Taking attendance was once as easy as glancing across a classroom and noting which desks were empty. But that was in a pre-pandemic school year.
Now, for many metro-area students, showing up to class means logging into a school-provided iPad. In Anoka-Hennepin schools, teachers host a daily video call to take roll of students in remote learning. Rather than counting desks, they count the faces on the screen.
“We were really faced with disrupting what were longstanding attendance practices and having to reinvent them on the fly,” Joel VerDuin, chief technology and information officer for Anoka-Hennepin schools, said of the attendance-tallying strategy launched this year.
Accurately counting students is a prime concern for school officials — one that goes well beyond determining who is skipping class on a given day — and it’s particularly tough this year when the pandemic has prevented many students from setting foot in a classroom. Districts are required to report enrollment data to the state each October, and those numbers help determine school funding from the state, generally around $6,600 per student.
The data also drive districts’ projections and can help determine bond ratings, said Stacey Gray Akyea, the director of St. Paul Public Schools’ department of research, evaluation and assessment.
“Those numbers are really the foundation for how the district’s resources are organized,” Akyea said.
The Minnesota Department of Education requires attendance to be taken and recorded at least once a day based on a teacher’s direct interaction with a student. Individual districts must then determine what constitutes that interaction and how to define a students’ presence in school during distance learning.
So far, for Anoka-Hennepin, the daily online check-in has cut down on the number of students who staff have to track down or mark absent, VerDuin said.
Attendance-taking policies have always varied from school to school across the state, said Wendy Hatch, spokeswoman for the Minnesota Department of Education. Those differences are even greater this year as districts operate across different learning models.
“But how that gets translated into enrollment data and comes into our system is still the same,” she said.
The department provided guidance for districts and offered a list of ways to take attendance for remote learners this year. Suggestions included having students participate in a video call or live virtual instruction to be considered “in class” for the day. Completed and turned-in assignments could also count as proof of attendance.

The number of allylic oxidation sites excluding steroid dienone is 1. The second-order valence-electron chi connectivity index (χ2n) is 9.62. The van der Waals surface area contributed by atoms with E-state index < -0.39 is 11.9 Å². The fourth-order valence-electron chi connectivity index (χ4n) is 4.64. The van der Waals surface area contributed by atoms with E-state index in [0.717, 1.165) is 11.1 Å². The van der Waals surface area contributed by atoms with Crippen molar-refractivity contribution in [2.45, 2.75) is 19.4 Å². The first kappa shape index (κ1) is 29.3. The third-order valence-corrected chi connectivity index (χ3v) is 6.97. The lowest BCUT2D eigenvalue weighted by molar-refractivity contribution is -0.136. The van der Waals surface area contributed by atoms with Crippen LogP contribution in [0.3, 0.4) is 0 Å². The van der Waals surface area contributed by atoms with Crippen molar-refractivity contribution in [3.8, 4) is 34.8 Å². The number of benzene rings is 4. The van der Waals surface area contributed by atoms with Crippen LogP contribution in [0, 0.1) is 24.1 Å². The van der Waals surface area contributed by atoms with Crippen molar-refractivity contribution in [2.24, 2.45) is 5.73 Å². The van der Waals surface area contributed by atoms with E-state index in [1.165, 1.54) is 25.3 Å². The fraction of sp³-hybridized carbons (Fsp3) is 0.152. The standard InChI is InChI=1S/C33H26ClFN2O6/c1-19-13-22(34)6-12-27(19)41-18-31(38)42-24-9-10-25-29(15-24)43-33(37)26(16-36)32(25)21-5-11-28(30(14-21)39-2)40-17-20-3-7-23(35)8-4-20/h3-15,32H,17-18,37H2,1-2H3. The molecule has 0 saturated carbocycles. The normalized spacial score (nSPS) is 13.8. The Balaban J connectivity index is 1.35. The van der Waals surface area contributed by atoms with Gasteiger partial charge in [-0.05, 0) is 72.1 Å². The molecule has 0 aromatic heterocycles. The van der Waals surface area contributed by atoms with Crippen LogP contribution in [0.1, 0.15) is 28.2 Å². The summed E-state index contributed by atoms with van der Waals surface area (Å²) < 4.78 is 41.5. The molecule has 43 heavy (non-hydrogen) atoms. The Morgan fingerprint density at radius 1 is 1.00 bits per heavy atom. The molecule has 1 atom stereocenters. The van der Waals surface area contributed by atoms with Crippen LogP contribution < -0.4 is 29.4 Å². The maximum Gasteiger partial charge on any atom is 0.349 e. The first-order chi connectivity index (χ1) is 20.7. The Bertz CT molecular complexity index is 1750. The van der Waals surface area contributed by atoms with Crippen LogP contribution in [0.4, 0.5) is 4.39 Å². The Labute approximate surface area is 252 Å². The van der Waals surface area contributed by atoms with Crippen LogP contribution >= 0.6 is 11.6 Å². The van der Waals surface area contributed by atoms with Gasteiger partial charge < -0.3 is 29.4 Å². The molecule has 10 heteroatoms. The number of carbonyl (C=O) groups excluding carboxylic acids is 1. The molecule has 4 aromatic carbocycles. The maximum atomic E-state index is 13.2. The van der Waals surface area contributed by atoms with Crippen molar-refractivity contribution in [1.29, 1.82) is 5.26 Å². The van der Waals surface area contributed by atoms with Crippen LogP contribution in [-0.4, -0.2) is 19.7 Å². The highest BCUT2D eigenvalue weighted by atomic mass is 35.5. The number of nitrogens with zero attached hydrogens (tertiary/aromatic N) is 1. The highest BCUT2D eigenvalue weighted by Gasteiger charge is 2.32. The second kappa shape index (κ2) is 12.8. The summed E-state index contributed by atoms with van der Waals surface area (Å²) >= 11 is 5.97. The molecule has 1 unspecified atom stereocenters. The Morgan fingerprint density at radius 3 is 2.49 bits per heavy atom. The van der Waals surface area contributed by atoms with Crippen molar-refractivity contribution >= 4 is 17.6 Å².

In St. Paul schools, students have to log into their district-provided iPad and check in to their distance learning each school day. A parent or teacher can also check a student in.
If a student hasn’t logged in by 6:30 p.m., the family gets a robocall reminder. District staff can also check to see whether the student’s iPad has been used or if they have submitted any work through the school’s learning platform.
The methodology of counting students had to change this year, but Akyea said the system worked well. By the end of the first week of school, some St. Paul schools reported 95% of their students had successfully checked themselves in.
“In one way, distance learning actually helped us verify enrollment data because we were able to see students checking in,” Akyea said.
The hybrid model learning model, with a mix of distance learning days and days with in-person instruction, has its own attendance challenges that some schools are still working to address.
Anoka-Hennepin staff members are trying to find a way to count a student who logs into a distance learning platform on a day they were expected to be in the school building.
“How do you deal with a student who is ‘present’ but not where they were supposed to be?” VerDuin said.
The biggest challenge for the Osseo district has been determining a way to accommodate and collect attendance for students who have to quarantine because of COVID-19 exposure.
“Attendance is really clear cut when everyone can be in front of the teacher in a classroom,” said Anthony Padrnos, the district’s director of technology. “But there’s some tricky nuance with the hybrid model.”
School leaders say the key to taking accurate attendance this year is communicating and building relationships with families, something that’s become crucial to many aspects of education in a pandemic. Parents need to know how attendance will be taken and schools need to know about families facing technology issues or circumstances that would affect their students’ attendance.
“We actually built communication with families and teachers into our methodology [for enrollment data] this year,” Akyea said. “A lot of resources went toward reaching out to families to not only verify enrollment but to make sure students had what they needed to begin the year.”
The way VerDuin sees it, connecting with families helps ensure more accurate enrollment numbers that can be used to better serve those families for the future.
“Our kids’ connectedness to school has really been challenged this year,” he said. “It’s crucial to be reaching out and know who we need to be reaching.”